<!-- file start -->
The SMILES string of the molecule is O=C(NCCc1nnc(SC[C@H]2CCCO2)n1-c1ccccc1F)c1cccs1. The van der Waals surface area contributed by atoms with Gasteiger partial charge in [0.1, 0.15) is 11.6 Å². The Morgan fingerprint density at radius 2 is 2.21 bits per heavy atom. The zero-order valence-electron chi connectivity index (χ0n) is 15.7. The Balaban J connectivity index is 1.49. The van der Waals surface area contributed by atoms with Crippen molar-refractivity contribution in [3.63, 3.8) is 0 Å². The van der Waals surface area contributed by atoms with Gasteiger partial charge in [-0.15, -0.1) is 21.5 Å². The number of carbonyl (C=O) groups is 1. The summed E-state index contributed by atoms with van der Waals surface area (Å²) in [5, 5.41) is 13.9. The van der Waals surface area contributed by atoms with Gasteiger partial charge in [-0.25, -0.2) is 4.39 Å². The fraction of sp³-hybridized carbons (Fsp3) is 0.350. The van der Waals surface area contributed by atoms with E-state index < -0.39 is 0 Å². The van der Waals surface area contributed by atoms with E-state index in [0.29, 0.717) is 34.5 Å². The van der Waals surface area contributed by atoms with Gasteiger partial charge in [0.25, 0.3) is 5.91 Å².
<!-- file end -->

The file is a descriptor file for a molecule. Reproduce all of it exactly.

The SMILES string of the molecule is O=C(NCCc1nnc(SC[C@H]2CCCO2)n1-c1ccccc1F)c1cccs1. The van der Waals surface area contributed by atoms with Gasteiger partial charge in [0.1, 0.15) is 11.6 Å². The Morgan fingerprint density at radius 2 is 2.21 bits per heavy atom. The zero-order valence-electron chi connectivity index (χ0n) is 15.7. The Balaban J connectivity index is 1.49. The van der Waals surface area contributed by atoms with Crippen molar-refractivity contribution in [3.63, 3.8) is 0 Å². The van der Waals surface area contributed by atoms with Gasteiger partial charge in [-0.15, -0.1) is 21.5 Å². The number of carbonyl (C=O) groups is 1. The summed E-state index contributed by atoms with van der Waals surface area (Å²) in [5, 5.41) is 13.9. The van der Waals surface area contributed by atoms with Gasteiger partial charge in [-0.25, -0.2) is 4.39 Å². The fraction of sp³-hybridized carbons (Fsp3) is 0.350. The van der Waals surface area contributed by atoms with E-state index < -0.39 is 0 Å². The van der Waals surface area contributed by atoms with E-state index in [0.29, 0.717) is 34.5 Å². The van der Waals surface area contributed by atoms with Gasteiger partial charge in [0.25, 0.3) is 5.91 Å².